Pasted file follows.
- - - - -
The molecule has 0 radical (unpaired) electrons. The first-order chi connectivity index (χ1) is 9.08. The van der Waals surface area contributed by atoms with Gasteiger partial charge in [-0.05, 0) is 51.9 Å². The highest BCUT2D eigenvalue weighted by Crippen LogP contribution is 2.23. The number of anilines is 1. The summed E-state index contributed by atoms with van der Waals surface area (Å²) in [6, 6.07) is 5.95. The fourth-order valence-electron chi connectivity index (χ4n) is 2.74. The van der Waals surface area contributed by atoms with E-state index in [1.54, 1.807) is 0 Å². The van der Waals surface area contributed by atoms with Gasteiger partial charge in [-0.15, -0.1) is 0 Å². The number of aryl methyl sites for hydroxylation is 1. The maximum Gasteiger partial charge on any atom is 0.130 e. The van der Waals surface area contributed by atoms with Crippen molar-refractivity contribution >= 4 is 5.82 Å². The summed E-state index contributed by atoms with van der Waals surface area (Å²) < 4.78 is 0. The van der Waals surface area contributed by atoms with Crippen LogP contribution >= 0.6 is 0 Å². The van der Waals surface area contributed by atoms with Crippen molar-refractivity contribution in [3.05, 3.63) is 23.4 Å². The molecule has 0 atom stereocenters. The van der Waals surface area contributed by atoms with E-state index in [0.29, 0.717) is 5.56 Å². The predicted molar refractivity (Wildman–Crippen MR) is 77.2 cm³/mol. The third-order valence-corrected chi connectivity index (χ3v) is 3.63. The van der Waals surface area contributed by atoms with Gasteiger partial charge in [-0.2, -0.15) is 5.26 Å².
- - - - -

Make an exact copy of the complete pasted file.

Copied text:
The molecule has 0 radical (unpaired) electrons. The first-order chi connectivity index (χ1) is 9.08. The van der Waals surface area contributed by atoms with Gasteiger partial charge in [-0.05, 0) is 51.9 Å². The highest BCUT2D eigenvalue weighted by Crippen LogP contribution is 2.23. The number of anilines is 1. The summed E-state index contributed by atoms with van der Waals surface area (Å²) in [6, 6.07) is 5.95. The fourth-order valence-electron chi connectivity index (χ4n) is 2.74. The van der Waals surface area contributed by atoms with E-state index in [1.54, 1.807) is 0 Å². The van der Waals surface area contributed by atoms with Gasteiger partial charge in [-0.15, -0.1) is 0 Å². The number of aryl methyl sites for hydroxylation is 1. The maximum Gasteiger partial charge on any atom is 0.130 e. The van der Waals surface area contributed by atoms with Crippen molar-refractivity contribution >= 4 is 5.82 Å². The summed E-state index contributed by atoms with van der Waals surface area (Å²) < 4.78 is 0. The van der Waals surface area contributed by atoms with Crippen LogP contribution >= 0.6 is 0 Å². The van der Waals surface area contributed by atoms with Crippen molar-refractivity contribution in [3.05, 3.63) is 23.4 Å². The molecule has 0 atom stereocenters. The van der Waals surface area contributed by atoms with E-state index in [0.29, 0.717) is 5.56 Å². The predicted molar refractivity (Wildman–Crippen MR) is 77.2 cm³/mol. The third-order valence-corrected chi connectivity index (χ3v) is 3.63. The van der Waals surface area contributed by atoms with Gasteiger partial charge in [-0.2, -0.15) is 5.26 Å².